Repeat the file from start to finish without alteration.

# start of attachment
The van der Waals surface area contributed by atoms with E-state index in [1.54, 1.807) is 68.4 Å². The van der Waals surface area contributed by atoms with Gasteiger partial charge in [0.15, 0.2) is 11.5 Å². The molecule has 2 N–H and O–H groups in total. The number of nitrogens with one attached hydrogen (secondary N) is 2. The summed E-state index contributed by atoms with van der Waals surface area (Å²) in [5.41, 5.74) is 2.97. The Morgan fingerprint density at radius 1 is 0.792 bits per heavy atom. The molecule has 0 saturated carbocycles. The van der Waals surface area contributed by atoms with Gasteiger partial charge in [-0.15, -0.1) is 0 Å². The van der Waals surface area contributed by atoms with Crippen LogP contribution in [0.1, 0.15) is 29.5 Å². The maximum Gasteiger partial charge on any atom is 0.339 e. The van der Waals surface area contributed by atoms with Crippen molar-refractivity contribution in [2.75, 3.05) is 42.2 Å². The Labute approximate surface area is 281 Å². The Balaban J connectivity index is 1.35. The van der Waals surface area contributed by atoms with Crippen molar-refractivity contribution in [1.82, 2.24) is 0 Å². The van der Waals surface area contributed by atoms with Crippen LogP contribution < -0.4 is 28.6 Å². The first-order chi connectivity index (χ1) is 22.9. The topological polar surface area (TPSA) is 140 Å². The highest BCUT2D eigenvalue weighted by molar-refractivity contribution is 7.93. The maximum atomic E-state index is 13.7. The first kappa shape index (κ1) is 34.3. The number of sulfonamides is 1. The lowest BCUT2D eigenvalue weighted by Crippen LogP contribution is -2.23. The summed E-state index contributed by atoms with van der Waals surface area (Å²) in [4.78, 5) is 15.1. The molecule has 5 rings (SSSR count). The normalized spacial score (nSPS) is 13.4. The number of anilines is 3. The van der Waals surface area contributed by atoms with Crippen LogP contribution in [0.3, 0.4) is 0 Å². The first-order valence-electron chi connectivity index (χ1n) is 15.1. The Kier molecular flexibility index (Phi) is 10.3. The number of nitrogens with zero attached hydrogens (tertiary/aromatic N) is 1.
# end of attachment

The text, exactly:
The van der Waals surface area contributed by atoms with E-state index in [1.54, 1.807) is 68.4 Å². The van der Waals surface area contributed by atoms with Gasteiger partial charge in [0.15, 0.2) is 11.5 Å². The molecule has 2 N–H and O–H groups in total. The number of nitrogens with one attached hydrogen (secondary N) is 2. The summed E-state index contributed by atoms with van der Waals surface area (Å²) in [5.41, 5.74) is 2.97. The Morgan fingerprint density at radius 1 is 0.792 bits per heavy atom. The molecule has 0 saturated carbocycles. The van der Waals surface area contributed by atoms with Gasteiger partial charge in [-0.15, -0.1) is 0 Å². The van der Waals surface area contributed by atoms with Crippen LogP contribution in [0.1, 0.15) is 29.5 Å². The maximum Gasteiger partial charge on any atom is 0.339 e. The van der Waals surface area contributed by atoms with Crippen molar-refractivity contribution in [2.75, 3.05) is 42.2 Å². The Labute approximate surface area is 281 Å². The Balaban J connectivity index is 1.35. The van der Waals surface area contributed by atoms with Crippen molar-refractivity contribution in [1.82, 2.24) is 0 Å². The van der Waals surface area contributed by atoms with Crippen LogP contribution < -0.4 is 28.6 Å². The first-order chi connectivity index (χ1) is 22.9. The topological polar surface area (TPSA) is 140 Å². The highest BCUT2D eigenvalue weighted by molar-refractivity contribution is 7.93. The maximum atomic E-state index is 13.7. The first kappa shape index (κ1) is 34.3. The number of sulfonamides is 1. The lowest BCUT2D eigenvalue weighted by Crippen LogP contribution is -2.23. The summed E-state index contributed by atoms with van der Waals surface area (Å²) in [4.78, 5) is 15.1. The molecule has 5 rings (SSSR count). The normalized spacial score (nSPS) is 13.4. The number of anilines is 3. The van der Waals surface area contributed by atoms with Crippen LogP contribution in [0.3, 0.4) is 0 Å². The first-order valence-electron chi connectivity index (χ1n) is 15.1. The Kier molecular flexibility index (Phi) is 10.3. The number of nitrogens with zero attached hydrogens (tertiary/aromatic N) is 1.